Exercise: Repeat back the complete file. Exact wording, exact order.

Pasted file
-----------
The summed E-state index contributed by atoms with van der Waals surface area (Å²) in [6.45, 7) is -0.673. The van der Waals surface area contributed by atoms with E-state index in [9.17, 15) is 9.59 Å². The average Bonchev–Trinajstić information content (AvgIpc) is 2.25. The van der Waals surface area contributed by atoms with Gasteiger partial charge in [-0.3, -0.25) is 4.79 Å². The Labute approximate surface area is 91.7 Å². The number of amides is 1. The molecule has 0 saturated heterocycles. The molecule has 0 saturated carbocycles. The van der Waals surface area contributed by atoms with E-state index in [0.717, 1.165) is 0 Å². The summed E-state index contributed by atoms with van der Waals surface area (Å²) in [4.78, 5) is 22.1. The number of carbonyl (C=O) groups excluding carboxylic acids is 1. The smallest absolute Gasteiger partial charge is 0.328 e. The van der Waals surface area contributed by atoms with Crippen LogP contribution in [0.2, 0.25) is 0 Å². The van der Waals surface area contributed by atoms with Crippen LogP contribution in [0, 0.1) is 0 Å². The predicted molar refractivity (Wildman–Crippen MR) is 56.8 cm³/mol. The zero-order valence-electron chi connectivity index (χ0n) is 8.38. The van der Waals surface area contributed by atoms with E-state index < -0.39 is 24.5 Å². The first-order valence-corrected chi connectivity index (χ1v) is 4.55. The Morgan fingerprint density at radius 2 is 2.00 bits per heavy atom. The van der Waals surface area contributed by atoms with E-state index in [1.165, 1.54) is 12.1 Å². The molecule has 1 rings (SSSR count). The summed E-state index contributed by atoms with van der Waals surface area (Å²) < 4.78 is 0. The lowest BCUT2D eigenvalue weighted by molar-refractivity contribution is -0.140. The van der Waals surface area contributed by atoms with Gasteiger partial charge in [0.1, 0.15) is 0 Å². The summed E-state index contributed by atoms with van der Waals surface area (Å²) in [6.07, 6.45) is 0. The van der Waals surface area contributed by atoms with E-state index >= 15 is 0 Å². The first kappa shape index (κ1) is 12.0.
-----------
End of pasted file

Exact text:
The summed E-state index contributed by atoms with van der Waals surface area (Å²) in [6.45, 7) is -0.673. The van der Waals surface area contributed by atoms with E-state index in [9.17, 15) is 9.59 Å². The average Bonchev–Trinajstić information content (AvgIpc) is 2.25. The van der Waals surface area contributed by atoms with Gasteiger partial charge in [-0.3, -0.25) is 4.79 Å². The Labute approximate surface area is 91.7 Å². The number of amides is 1. The molecule has 0 saturated heterocycles. The molecule has 0 saturated carbocycles. The van der Waals surface area contributed by atoms with E-state index in [0.717, 1.165) is 0 Å². The summed E-state index contributed by atoms with van der Waals surface area (Å²) in [4.78, 5) is 22.1. The number of carbonyl (C=O) groups excluding carboxylic acids is 1. The smallest absolute Gasteiger partial charge is 0.328 e. The van der Waals surface area contributed by atoms with Crippen LogP contribution in [0.2, 0.25) is 0 Å². The van der Waals surface area contributed by atoms with Crippen LogP contribution in [0, 0.1) is 0 Å². The predicted molar refractivity (Wildman–Crippen MR) is 56.8 cm³/mol. The zero-order valence-electron chi connectivity index (χ0n) is 8.38. The van der Waals surface area contributed by atoms with E-state index < -0.39 is 24.5 Å². The first-order valence-corrected chi connectivity index (χ1v) is 4.55. The Morgan fingerprint density at radius 2 is 2.00 bits per heavy atom. The van der Waals surface area contributed by atoms with E-state index in [1.165, 1.54) is 12.1 Å². The molecule has 1 rings (SSSR count). The summed E-state index contributed by atoms with van der Waals surface area (Å²) < 4.78 is 0. The lowest BCUT2D eigenvalue weighted by molar-refractivity contribution is -0.140. The van der Waals surface area contributed by atoms with Gasteiger partial charge in [0.1, 0.15) is 0 Å². The summed E-state index contributed by atoms with van der Waals surface area (Å²) in [6.07, 6.45) is 0. The van der Waals surface area contributed by atoms with E-state index >= 15 is 0 Å². The first kappa shape index (κ1) is 12.0.